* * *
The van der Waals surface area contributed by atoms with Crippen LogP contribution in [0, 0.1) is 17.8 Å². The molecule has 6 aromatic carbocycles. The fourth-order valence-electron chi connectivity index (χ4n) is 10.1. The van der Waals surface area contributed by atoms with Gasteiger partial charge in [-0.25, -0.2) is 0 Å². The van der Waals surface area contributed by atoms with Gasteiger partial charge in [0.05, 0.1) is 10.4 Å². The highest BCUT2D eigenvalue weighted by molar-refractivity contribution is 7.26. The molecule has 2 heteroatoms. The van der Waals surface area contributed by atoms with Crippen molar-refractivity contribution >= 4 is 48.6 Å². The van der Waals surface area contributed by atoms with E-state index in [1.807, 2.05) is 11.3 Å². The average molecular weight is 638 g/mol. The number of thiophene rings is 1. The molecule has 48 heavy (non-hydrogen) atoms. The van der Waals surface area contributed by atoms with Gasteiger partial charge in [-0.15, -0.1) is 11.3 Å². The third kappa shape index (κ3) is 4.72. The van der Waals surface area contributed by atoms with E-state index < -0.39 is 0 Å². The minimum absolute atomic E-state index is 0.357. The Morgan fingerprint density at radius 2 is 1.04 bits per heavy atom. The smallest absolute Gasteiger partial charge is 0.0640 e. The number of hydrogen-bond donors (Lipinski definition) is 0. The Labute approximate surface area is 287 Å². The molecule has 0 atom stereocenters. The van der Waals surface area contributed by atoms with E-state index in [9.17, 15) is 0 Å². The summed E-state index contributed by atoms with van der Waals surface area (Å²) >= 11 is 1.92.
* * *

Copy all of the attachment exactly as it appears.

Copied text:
The van der Waals surface area contributed by atoms with Crippen LogP contribution in [0, 0.1) is 17.8 Å². The molecule has 6 aromatic carbocycles. The fourth-order valence-electron chi connectivity index (χ4n) is 10.1. The van der Waals surface area contributed by atoms with Gasteiger partial charge in [-0.25, -0.2) is 0 Å². The van der Waals surface area contributed by atoms with Gasteiger partial charge in [0.05, 0.1) is 10.4 Å². The highest BCUT2D eigenvalue weighted by molar-refractivity contribution is 7.26. The molecule has 2 heteroatoms. The van der Waals surface area contributed by atoms with Crippen molar-refractivity contribution >= 4 is 48.6 Å². The van der Waals surface area contributed by atoms with E-state index in [1.807, 2.05) is 11.3 Å². The average molecular weight is 638 g/mol. The number of thiophene rings is 1. The molecule has 48 heavy (non-hydrogen) atoms. The van der Waals surface area contributed by atoms with Gasteiger partial charge in [-0.15, -0.1) is 11.3 Å². The third kappa shape index (κ3) is 4.72. The van der Waals surface area contributed by atoms with E-state index < -0.39 is 0 Å². The minimum absolute atomic E-state index is 0.357. The Morgan fingerprint density at radius 2 is 1.04 bits per heavy atom. The smallest absolute Gasteiger partial charge is 0.0640 e. The number of hydrogen-bond donors (Lipinski definition) is 0. The Labute approximate surface area is 287 Å². The molecule has 0 atom stereocenters. The van der Waals surface area contributed by atoms with E-state index in [9.17, 15) is 0 Å². The summed E-state index contributed by atoms with van der Waals surface area (Å²) >= 11 is 1.92.